Arthur “Hoc” Hocker Jr. was arrested for embezzlement on June 19. His gambling debts were such that he didn’t have the money to post bail, and the arrest came at the tail end of a long, slow slide from grace that had ultimately driven away any friends or relatives that could have helped him out. Even the local bail bondsmen refused, as several had been clients of Hoc’s accounting firm and therefore defrauded.

That much is clear: Hoc, undone, rotted in the city lockup until his trial. CCTV recordings, affidavits from attending officers, and interviews with myriad cellmates confirm this beyond a shadow of a doubt.

What, then, are we to make of Hoc appearing at his ex-wife’s house on June 21? Or his partner’s summer cottage the next day? In all, police counted seventeen appearances of Hoc in the outside world while he was incarcerated. Witnesses attest to this, but more concrete proof is offered in the form of voicemails (Hoc made no phone calls from prison) camera footage (Hoc’s wife lived in a gated and monitored community) and, most convincingly, fingerprints. The latter were found at the partner’s summer house, where Hoc had never been as a free man.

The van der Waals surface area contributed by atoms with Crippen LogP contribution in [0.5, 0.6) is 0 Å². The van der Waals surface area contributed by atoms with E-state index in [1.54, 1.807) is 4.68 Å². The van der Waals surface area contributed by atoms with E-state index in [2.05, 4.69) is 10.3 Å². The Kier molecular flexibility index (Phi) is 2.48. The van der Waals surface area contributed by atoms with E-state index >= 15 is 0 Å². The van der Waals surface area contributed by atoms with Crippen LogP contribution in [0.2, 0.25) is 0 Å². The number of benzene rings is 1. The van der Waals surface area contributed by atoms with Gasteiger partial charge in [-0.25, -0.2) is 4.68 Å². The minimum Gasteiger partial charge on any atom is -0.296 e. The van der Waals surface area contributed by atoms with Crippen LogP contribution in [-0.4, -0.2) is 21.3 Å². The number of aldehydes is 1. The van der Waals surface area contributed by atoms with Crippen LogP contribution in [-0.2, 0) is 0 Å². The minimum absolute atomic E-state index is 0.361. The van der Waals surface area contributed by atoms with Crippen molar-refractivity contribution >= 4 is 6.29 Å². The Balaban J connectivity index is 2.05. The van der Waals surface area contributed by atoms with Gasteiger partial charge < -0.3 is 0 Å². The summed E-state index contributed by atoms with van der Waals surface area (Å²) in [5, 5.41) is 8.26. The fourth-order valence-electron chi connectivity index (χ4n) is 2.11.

Strangest of all, witnesses report that Hoc explicitly apologized for his behavior to the people that he had harmed the most, and that he urged them to go on with their lives without regard for him or his fate. Indeed, at his trial Hoc expressed just such a sentiment, and bemoaned the lost opportunity to deliver it. He was, in point of fact, sentenced without ever leaving jail save trips to the courtroom.

But what, then, are we to make of that strange psuedo-Hoc?